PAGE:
Neural Crest - Peripheral Nervous System
|Embryology - 7 Jul 2015 Translate|
Arabic | Chinese (simplified) | French | German | Hebrew | Hindi | Indonesian | Japanese | Korean | Portuguese | Romanian | Russian | Spanish These external translations are automated and may not be accurate.
The neural crest are bilaterally paired strips of cells arising in the ectoderm at the margins of the neural tube. These cells migrate to many different locations and differentiate into many cell types within the embryo. This means that many different systems (neural, skin, teeth, head, face, heart, adrenal glands, gastrointestinal tract) will also have a contribution fron the neural crest cells.
In the body region, neural crest cells also contribute the peripheral nervous system (both neurons and glia) consisting of sensory ganglia (dorsal root ganglia), sympathetic and parasympathetic ganglia and neural plexuses within specific tissues/organs.
In the head region, neural crest cells migrate into the pharyngeal arches (as shown in movie below) forming ectomesenchyme contributing tissues which in the body region are typically derived from mesoderm (cartilage, bone, and connective tissue).General neural development is also covered in Neural Notes.
- Neural Crest Links: Introduction | Lecture - Early Neural | Lecture - Neural Crest Development | Schwann | Adrenal Gland | Melanocyte | Peripheral Nervous System | Enteric Nervous System | Cornea | Nicole Le Douarin | Neural Crest Movies | Abnormalities | Category:Neural Crest
Some Recent Findings
|More recent papers|
References listed on the rest of the content page and the associated discussion page (listed under the publication year sub-headings) do include some editorial selection based upon both relevance and availability.
Neural Crest Migration
Movie Source: Original Neural Crest movies kindly provided by Paul Kulesa.
The following cranial and trunk data is based upon 185 serially sectioned staged (Carnegie) human embryos.
Cranial Neural Crest
- stage 9 - an indication of mesencephalic neural crest
- stage 10 - trigeminal, facial, and postotic components
- stage 11 - crest-free zones are soon observable in rhombomere 1, 3, and 5
- stage 12 - rhombomeres 6 and 7 neural crest migrate to pharyngeal arch 3 and then rostrad to the truncus arteriosus
- stage 13 - nasal crest and the terminalis-vomeronasal complex are last of the cranial crest to appear
stages 9-14 - otic vesicle primordium descends
Trunk Neural Crest
Spinal ganglia increase in number over time and are in phase with the somites, though not their centre. There are 3 migratory pathways: ventrolateral between dermatomyotome and sclerotome, ventromedial between neural tube and sclerotomes, and lateral between surface ectoderm and dermatomyotome.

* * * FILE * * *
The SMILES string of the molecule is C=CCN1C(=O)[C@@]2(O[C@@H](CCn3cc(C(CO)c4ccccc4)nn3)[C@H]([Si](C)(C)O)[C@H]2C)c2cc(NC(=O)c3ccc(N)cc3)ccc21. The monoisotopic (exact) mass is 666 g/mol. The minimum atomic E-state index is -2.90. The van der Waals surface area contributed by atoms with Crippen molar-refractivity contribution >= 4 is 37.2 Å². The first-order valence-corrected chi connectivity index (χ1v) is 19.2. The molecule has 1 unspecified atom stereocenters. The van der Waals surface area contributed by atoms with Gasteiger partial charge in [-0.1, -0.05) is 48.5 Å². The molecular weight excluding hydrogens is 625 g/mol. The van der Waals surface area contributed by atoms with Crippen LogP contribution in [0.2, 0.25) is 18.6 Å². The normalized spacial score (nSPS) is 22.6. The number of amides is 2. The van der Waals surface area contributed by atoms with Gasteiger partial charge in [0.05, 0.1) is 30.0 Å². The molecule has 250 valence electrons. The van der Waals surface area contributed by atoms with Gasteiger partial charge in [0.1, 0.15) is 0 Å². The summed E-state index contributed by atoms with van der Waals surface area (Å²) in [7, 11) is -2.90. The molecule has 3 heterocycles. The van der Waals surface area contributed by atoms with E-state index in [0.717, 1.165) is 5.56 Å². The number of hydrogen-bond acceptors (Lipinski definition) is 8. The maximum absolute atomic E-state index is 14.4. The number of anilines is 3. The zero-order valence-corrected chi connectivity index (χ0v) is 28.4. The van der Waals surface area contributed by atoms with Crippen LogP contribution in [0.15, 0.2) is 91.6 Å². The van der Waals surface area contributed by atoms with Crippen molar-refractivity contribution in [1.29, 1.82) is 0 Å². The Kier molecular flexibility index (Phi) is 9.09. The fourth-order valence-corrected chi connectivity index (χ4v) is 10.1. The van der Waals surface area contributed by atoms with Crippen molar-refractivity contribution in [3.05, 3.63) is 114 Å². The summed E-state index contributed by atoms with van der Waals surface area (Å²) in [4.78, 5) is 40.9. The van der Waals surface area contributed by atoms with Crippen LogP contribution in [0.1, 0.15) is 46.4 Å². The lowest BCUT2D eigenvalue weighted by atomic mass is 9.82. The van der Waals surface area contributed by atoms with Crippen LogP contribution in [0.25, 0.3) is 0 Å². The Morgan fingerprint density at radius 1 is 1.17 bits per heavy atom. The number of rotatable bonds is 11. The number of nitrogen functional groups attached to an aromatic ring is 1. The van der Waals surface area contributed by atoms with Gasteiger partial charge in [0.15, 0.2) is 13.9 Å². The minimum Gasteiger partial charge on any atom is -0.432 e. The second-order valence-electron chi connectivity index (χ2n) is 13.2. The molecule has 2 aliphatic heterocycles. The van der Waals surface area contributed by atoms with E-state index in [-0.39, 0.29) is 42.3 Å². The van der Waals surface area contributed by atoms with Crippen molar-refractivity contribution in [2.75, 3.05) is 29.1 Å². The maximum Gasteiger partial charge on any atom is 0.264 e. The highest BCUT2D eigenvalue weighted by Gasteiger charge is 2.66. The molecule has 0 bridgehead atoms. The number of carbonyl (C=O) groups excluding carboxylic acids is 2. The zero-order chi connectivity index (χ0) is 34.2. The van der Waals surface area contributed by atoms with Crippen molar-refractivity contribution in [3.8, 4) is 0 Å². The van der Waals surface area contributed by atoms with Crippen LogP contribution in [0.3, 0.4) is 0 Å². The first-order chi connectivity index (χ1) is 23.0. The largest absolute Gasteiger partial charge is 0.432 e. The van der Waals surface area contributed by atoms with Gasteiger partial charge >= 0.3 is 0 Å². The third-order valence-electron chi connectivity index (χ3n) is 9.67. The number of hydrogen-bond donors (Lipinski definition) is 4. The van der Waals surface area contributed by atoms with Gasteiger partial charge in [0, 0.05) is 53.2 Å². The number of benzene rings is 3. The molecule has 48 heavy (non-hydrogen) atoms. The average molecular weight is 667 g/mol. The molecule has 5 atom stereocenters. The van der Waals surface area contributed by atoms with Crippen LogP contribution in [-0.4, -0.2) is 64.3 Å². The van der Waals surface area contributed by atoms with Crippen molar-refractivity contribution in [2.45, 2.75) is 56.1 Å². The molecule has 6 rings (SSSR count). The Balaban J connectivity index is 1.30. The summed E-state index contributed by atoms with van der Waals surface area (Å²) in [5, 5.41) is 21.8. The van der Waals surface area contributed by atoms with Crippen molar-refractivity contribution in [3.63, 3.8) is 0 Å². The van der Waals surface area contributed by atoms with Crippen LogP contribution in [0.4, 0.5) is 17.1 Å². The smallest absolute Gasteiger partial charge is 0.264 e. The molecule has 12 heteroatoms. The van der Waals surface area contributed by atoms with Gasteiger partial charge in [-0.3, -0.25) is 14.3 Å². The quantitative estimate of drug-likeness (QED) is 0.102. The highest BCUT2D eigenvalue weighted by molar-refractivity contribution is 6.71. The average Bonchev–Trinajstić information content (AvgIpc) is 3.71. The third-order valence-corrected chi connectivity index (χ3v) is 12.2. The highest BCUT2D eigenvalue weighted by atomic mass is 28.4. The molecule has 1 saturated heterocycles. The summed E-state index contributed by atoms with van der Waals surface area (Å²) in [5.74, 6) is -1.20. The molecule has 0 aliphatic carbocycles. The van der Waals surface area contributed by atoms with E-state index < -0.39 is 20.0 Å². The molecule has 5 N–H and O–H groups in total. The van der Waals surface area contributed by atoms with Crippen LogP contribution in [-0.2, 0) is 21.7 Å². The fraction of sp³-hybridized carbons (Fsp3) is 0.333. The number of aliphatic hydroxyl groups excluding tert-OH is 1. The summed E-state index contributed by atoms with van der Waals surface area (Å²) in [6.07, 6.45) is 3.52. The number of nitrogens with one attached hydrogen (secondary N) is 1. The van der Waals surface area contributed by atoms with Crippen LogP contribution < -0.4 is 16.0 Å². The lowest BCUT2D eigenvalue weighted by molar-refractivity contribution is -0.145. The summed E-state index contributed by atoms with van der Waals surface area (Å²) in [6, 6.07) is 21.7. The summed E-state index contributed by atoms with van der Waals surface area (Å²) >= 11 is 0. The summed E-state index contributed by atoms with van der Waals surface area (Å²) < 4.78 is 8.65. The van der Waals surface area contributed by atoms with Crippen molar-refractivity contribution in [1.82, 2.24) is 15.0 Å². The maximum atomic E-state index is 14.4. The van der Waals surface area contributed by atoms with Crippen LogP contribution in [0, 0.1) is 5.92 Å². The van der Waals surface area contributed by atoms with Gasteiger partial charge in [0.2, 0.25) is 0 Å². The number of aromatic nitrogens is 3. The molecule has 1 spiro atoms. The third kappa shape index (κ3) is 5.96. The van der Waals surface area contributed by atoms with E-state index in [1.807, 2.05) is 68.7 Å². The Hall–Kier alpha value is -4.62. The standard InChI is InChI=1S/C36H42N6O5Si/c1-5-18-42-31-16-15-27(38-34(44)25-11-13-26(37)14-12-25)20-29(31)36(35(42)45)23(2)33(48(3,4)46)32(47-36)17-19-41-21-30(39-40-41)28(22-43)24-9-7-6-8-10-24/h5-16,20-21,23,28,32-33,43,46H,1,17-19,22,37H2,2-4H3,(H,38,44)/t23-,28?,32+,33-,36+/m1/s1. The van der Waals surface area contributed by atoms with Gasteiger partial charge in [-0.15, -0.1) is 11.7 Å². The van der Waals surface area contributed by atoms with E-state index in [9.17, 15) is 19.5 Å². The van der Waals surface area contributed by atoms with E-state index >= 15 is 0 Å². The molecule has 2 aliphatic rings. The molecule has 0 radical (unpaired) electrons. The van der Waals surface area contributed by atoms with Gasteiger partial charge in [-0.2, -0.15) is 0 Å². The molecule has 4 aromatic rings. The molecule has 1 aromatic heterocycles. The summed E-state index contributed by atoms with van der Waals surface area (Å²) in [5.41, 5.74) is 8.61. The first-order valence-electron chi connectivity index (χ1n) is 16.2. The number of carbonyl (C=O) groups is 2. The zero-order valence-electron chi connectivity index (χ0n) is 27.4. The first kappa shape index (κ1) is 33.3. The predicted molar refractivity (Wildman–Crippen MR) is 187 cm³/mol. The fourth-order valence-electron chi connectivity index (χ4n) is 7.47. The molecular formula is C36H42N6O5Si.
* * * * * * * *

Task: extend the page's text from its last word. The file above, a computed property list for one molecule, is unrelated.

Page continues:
- stage 13 - about 19 present
- stage 14 - about 33 present
- stage 15-23 - 30–35 ganglia
- Ze-Lan Hu, Ming Shi, Ying Huang, Min-Hua Zheng, Zhe Pei, Jia-Yin Chen, Hua Han, Yu-Qiang Ding The role of the transcription factor Rbpj in the development of dorsal root ganglia. Neural Dev: 2011, 6;14 PMID: 21510873
- Paul M Kulesa, Caleb M Bailey, Jennifer C Kasemeier-Kulesa, Rebecca McLennan Cranial neural crest migration: new rules for an old road. Dev. Biol.: 2010, 344(2);543-54 PMID: 20399765
- P M Kulesa, S E Fraser In ovo time-lapse analysis of chick hindbrain neural crest cell migration shows cell interactions during migration to the branchial arches. Development: 2000, 127(6);1161-72 PMID: 10683170
- Ronan O'Rahilly, Fabiola Müller The development of the neural crest in the human. J. Anat.: 2007, 211(3);335-51 PMID: 17848161 | PMC2375817 | J Anat.
Shlomo Krispin, Erez Nitzan, Chaya Kalcheim The dorsal neural tube: a dynamic setting for cell fate decisions. Dev Neurobiol: 2010, 70(12);796-812 PMID: 20683859
Uwe Ernsberger Role of neurotrophin signalling in the differentiation of neurons from dorsal root ganglia and sympathetic ganglia. Cell Tissue Res.: 2009, 336(3);349-84 PMID: 19387688
Harvey B Sarnat, Laura Flores-Sarnat Embryology of the neural crest: its inductive role in the neurocutaneous syndromes. J. Child Neurol.: 2005, 20(8);637-43 PMID: 16225807
Hsiao-Huei Chen, Simon Hippenmeyer, Silvia Arber, Eric Frank Development of the monosynaptic stretch reflex circuit. Curr. Opin. Neurobiol.: 2003, 13(1);96-102 PMID: 12593987
A Schober, K Unsicker Growth and neurotrophic factors regulating development and maintenance of sympathetic preganglionic neurons. Int. Rev. Cytol.: 2001, 205;37-76 PMID: 11336393
External Links Notice - The dynamic nature of the internet may mean that some of these listed links may no longer function. If the link no longer works search the web with the link text or name.
- A | B | C | D | E | F | G | H | I | J | K | L | M | N | O | P | Q | R | S | T | U | V | W | X | Y | Z | Numbers | Symbols
Cite this page: Hill, M.A. (2015) Embryology Neural Crest - Peripheral Nervous System. Retrieved July 7, 2015, from https://embryology.med.unsw.edu.au/embryology/index.php/Neural_Crest_-_Peripheral_Nervous_System
- © Dr Mark Hill 2015, UNSW Embryology ISBN: 978 0 7334 2609 4 - UNSW CRICOS Provider Code No. 00098G